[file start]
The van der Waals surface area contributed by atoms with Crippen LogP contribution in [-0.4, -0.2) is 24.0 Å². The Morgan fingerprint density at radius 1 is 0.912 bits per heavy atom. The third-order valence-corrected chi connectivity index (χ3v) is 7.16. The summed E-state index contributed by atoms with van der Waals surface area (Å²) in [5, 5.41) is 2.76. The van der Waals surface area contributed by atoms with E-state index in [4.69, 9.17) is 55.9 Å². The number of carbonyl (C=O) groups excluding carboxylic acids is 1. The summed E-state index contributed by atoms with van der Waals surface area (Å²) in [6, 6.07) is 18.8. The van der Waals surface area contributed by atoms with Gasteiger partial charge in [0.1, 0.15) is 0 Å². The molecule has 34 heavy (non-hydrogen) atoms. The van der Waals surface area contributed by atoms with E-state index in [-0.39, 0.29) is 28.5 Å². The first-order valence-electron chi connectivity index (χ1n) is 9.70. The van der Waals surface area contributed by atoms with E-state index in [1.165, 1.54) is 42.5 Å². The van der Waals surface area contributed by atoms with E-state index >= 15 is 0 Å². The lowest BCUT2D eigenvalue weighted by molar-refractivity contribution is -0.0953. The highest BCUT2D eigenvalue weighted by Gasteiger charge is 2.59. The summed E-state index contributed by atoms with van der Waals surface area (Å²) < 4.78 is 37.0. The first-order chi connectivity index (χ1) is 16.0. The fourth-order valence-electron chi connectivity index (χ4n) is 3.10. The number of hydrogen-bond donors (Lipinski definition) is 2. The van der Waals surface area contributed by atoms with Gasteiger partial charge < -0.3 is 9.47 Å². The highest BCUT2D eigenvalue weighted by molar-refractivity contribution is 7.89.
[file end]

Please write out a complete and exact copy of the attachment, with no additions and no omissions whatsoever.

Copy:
The van der Waals surface area contributed by atoms with Crippen LogP contribution in [-0.4, -0.2) is 24.0 Å². The Morgan fingerprint density at radius 1 is 0.912 bits per heavy atom. The third-order valence-corrected chi connectivity index (χ3v) is 7.16. The summed E-state index contributed by atoms with van der Waals surface area (Å²) in [5, 5.41) is 2.76. The van der Waals surface area contributed by atoms with E-state index in [4.69, 9.17) is 55.9 Å². The number of carbonyl (C=O) groups excluding carboxylic acids is 1. The summed E-state index contributed by atoms with van der Waals surface area (Å²) in [6, 6.07) is 18.8. The van der Waals surface area contributed by atoms with Gasteiger partial charge in [0.1, 0.15) is 0 Å². The molecule has 34 heavy (non-hydrogen) atoms. The van der Waals surface area contributed by atoms with E-state index in [-0.39, 0.29) is 28.5 Å². The first-order valence-electron chi connectivity index (χ1n) is 9.70. The van der Waals surface area contributed by atoms with E-state index in [1.165, 1.54) is 42.5 Å². The van der Waals surface area contributed by atoms with E-state index >= 15 is 0 Å². The lowest BCUT2D eigenvalue weighted by molar-refractivity contribution is -0.0953. The highest BCUT2D eigenvalue weighted by Gasteiger charge is 2.59. The summed E-state index contributed by atoms with van der Waals surface area (Å²) < 4.78 is 37.0. The first-order chi connectivity index (χ1) is 16.0. The fourth-order valence-electron chi connectivity index (χ4n) is 3.10. The number of hydrogen-bond donors (Lipinski definition) is 2. The van der Waals surface area contributed by atoms with Gasteiger partial charge < -0.3 is 9.47 Å². The highest BCUT2D eigenvalue weighted by molar-refractivity contribution is 7.89.